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Reflections on life in the Centre’s bubble during Covid

Marion

When I arrived a year ago I was excited to see how the Centre operated with all the programs and retreats, with lots of new people coming and a lot of connections with people. None of that happened. First of all it was winter, and the one Yoga Getaway that happened during that time was very small, and the community was small. I was excited for all the things that were about to happen, and also curious about how the summer was going to be. I’d had a taste of what the Centre could be at Shiva Ratri – and then Covid shut the Centre down. 

Rajani had offered to train me in Ayurvedic treatments, but unfortunately that didn’t happen. I worked in the garden, growing veggies all summer – me, Dan and Lotte. It was a lot of fun; then Lotte left at the end of July. At the beginning of July, the plan was that the community would be reduced by the end of August. . Slowly more people began to leave and the small winter community began early. I wasn’t supposed to stay at first, and I didn’t know what I’d be doing by mid-August. For a month and a half I enjoyed being in the garden, knowing it would end; I was happy to ‘be here now’, not trying to make a plan. I cherished the joyous moments in the summer. I had no plans.

I was going to hike the Juan de Fuca trail by myself, thinking I would get clarity. That was to be the transition to being on my own. After five days on my own I didn’t find any clarity and I still didn’t have a plan. The day I came back, I got a message that someone on the board wanted to talk with me about being in the garden, coordinating the harvest. I wasn’t sure; I was a bit scared about staying through the long, cold, lonely winter. But I stayed, and I’m still here.

It was challenging, yet interesting at the same time. There’s been time for a lot of introspection and learning. I’ve learned a lot from people in the community; there’s been lots of teaching and support. Though it wasn’t always easy, it’s been a gift to be here.

Santosh

Except for a visit home at Christmas, I’ve been here since May 2019. Being here during Covid has been extremely challenging for me. It’s a completely different lifestyle from what the Centre is usually like, and I’m not doing what I had been doing before. With so few people here and so many changes, I’ve felt lonely.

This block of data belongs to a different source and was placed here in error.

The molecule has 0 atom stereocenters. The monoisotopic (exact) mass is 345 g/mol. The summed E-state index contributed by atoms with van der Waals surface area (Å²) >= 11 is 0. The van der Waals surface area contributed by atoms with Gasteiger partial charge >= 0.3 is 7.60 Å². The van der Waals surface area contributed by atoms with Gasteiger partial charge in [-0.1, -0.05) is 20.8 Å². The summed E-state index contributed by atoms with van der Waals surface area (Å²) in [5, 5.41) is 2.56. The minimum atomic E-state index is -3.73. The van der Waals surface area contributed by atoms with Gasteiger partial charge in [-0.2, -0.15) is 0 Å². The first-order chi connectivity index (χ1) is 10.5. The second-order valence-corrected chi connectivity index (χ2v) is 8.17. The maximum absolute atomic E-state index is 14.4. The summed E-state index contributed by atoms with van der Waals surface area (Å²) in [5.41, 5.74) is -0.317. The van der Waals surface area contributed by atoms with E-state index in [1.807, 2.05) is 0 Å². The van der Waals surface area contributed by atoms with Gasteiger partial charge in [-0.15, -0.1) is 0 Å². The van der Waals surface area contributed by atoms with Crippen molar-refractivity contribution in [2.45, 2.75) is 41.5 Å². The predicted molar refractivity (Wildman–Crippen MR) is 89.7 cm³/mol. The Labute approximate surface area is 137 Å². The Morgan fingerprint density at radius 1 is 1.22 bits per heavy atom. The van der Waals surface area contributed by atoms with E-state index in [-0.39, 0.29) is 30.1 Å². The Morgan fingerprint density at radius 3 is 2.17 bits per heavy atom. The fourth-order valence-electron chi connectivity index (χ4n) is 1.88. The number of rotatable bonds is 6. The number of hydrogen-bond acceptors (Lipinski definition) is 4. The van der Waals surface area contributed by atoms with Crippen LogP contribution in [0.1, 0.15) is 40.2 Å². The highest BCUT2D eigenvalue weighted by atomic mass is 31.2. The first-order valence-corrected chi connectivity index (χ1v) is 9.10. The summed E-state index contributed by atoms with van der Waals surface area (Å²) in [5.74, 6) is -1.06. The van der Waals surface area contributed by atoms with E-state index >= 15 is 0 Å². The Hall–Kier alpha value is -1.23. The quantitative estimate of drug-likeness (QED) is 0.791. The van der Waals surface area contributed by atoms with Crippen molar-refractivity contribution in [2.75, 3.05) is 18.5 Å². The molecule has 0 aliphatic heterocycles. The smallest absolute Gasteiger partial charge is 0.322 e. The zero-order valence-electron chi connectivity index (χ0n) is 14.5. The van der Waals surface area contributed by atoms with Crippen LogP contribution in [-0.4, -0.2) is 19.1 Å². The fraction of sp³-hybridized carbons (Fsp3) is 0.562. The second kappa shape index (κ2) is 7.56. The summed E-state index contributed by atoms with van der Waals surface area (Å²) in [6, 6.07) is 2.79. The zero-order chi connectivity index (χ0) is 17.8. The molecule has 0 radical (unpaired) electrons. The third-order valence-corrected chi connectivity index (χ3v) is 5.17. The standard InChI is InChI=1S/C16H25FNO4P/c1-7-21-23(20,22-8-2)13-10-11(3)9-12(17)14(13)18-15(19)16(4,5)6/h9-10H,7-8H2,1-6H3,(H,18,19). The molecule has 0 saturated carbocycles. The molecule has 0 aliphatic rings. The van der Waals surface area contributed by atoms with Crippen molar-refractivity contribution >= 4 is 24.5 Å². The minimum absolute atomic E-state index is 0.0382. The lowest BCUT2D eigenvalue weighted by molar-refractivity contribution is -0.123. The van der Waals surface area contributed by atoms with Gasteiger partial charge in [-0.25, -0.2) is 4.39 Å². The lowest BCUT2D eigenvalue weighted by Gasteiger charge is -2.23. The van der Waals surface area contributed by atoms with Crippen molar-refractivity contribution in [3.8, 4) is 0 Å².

At first I wondered when this tidal wave would pass, and then realized this is just how it is now. Is this new reality of the ongoing battle with virology  going to go on forever? It’s been hard to comprehend in multiple ways; existential questions arise.  

At the same time I’m dealing with serious health concerns that are very challenging – and more so because we’re in the midst of a pandemic. I’m working on not feeling terrified about what life could be like, and at the same time, meditating and trying to not have my moment-to-moment experience contaminated by fear and resistance. I’m focussing on learning to surrender, developing nonattachment, letting go. 

During all this it’s definitely better to be here at the Centre than elsewhere; If I were back at my parents’ or on my own, I’d feel more lonely. There is more support here to be able to find peace with what is. 

Mahavir

On one hand, being at the centre through covid has been disorienting. All of the cycles, rhythms and systems, even our reason for being, are organized around curating a place for people to come and gather. So navigating the collapse of that – to go though such a drastic change – has been astonishing.  On the other hand, Babaji has always taught doing actions which serve the world, but to do so with non-attachment. To do it with a sense of being in the present moment and not being psychologically invested in the future outcome, and so it’s also been a magical time as all of the delight, love and peace of the Satsang continue to make themselves apparent and available in other ways. The non-attachment has freed up energy to adapt and find other ways to serve.

I’ve been inspired by the insight which had students recognize that it was “the energy of the Guru” which provided such vibrancy to community life on the land here and elsewhere, and their wondering how to keep that energy going when the Guru is gone. Babaji said something like “you do the practices that the Guru gave you to do.” So for me it’s primarily Karma Yoga – having the attitude of selfless service. And beyond pitching in as I can in the kitchen, housekeeping, garden, maintenance etc., I’ve taken on an accent of maintaining and advancing Babaji’s ceremonial offerings. I make sure the candles are lit at the temples each morning. I do regular pujas to Ganesh, Hanuman, Divine Mother, as well as full moon yajnas, and other occasions. 

I’ve also taken to the online possibilities afforded by this time. In fact, when we realized the scope of the Pandemic, we stopped our in-person satsang, but managed to miss not-a-one as I was able to get them happening on zoom. So I facilitate zoom satsangs, Bhagavad Gita study group, chanting sessions. I attend the wonderful sessions offered by Mount Madonna, and I’m getting to spend more time with our brothers and sisters at the Vancouver satsang… how wonderful!!


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